Large comma-shaped droppings. Pitter-patter of tiny, but speedy feet across roof at dusk or dawn. Bird seed that disappears overnight. Chunks missing from tomatoes and other edible crops. Gnawed plastic and resin food containers, electrical wires, doors, walls, and insulation. Burrowing types can undermine building foundations and slabs. Rats eat almost any type of food: fruits, nuts, pet and bird food, fresh grain, meat and fish, even slugs and snails.
Norway rats burrow along building foundations, beneath rubbish or woodpiles, in moist areas, and in gardens and fields. Indoors, they usually frequent the ground floor or the basement. Roof rats live and nest above ground in shrubs, trees (they particularly like palms) and dense vegetation such as ivy, honeysuckle, and blackberries. They have an excellent sense of balance, running along overhead utility lines or fence tops at night, traveling up to 300 feet for food. Inside, they can be found in attics, walls, false ceilings, and cabinets.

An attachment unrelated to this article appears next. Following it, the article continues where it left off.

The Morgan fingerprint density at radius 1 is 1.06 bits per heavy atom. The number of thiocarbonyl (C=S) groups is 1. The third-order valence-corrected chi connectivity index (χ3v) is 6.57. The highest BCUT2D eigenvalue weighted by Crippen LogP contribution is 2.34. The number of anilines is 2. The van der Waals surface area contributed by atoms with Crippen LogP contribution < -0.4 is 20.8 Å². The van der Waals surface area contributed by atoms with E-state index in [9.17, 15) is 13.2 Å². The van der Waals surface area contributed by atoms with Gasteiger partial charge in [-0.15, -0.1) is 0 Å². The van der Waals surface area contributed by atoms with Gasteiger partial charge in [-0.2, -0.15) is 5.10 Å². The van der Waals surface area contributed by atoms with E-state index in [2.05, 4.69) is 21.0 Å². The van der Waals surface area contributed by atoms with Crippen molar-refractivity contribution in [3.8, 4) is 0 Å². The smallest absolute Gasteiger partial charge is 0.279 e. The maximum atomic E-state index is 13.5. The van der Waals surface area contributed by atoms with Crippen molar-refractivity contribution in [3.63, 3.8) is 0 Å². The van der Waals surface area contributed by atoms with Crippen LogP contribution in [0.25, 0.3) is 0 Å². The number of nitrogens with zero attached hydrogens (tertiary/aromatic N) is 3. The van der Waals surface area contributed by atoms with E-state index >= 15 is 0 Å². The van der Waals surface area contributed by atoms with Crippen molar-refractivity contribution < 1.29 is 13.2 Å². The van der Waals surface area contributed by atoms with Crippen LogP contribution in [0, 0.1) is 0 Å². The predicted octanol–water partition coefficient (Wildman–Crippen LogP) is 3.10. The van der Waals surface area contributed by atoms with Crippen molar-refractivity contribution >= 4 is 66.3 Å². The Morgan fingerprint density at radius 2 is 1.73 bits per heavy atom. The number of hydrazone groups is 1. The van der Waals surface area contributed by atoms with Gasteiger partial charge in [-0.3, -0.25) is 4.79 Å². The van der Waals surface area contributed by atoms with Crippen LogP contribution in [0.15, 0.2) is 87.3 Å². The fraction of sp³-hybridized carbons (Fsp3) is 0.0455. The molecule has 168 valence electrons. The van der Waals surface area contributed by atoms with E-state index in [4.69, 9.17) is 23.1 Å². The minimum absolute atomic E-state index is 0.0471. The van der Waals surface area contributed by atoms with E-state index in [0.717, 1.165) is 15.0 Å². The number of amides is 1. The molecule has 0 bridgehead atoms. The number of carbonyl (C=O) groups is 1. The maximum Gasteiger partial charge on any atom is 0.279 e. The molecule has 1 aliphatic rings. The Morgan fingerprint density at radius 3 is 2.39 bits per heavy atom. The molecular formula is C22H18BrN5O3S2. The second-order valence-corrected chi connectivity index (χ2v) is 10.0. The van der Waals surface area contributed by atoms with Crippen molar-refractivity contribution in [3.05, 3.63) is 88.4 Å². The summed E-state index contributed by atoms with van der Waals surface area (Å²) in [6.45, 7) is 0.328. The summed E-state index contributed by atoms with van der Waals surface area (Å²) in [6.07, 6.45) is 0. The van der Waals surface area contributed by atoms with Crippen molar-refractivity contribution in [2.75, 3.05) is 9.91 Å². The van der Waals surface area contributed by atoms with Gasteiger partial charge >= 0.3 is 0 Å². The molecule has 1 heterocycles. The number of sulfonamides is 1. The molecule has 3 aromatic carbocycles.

Rats are problem pests at all times of the year.
Harvest ripe fruit and pick up fallen fruit, nuts, and vegetables. Feed pets during daylight and remove uneaten food right away. Keep garbage and recycling cans covered. Store bulk foods, birdseed, and pet food in covered metal containers. Use rodent-proof bird feeders. Trim trees, shrubs, and vines four feet away from roof and utility poles. Thin heavy vegetation from around buildings or fences. Stack wood and household items at least 18 inches above the ground and 12 inches from fences and walls. Seal any opening larger than a dime with rodent-proof material such as metal, hardware cloth, mortar, concrete, or copper mesh wool. Weatherstrip front, side, and garage doors so they close tightly. Keep garage door closed. Repair damaged ventilation screens.
Use traps. Place traps in natural travel ways so the rodents have to pass over them. Put the short side of the trap containing the trigger against the wall or runway. Setting multiple traps 10 to 20 feet apart improves the odds of catching one. Use gloves. Bait the trap with nuts, dried fruit, pet food, peanut butter, or bacon and secure it to the trigger with light string, fine wire, or even glue. Improve trapping success by leaving traps unset with unsecured bait until the bait has been taken at least once.
Invite natural predators. Birds of prey, especially barn owls, enjoy a steady diet of rats and other rodents. Add an owl box to your neighborhood.
Avoid toxins. Many poison bait products kill rats. Unfortunately, these products can also inadvertently injure or kill predators that might eat a poisoned rat.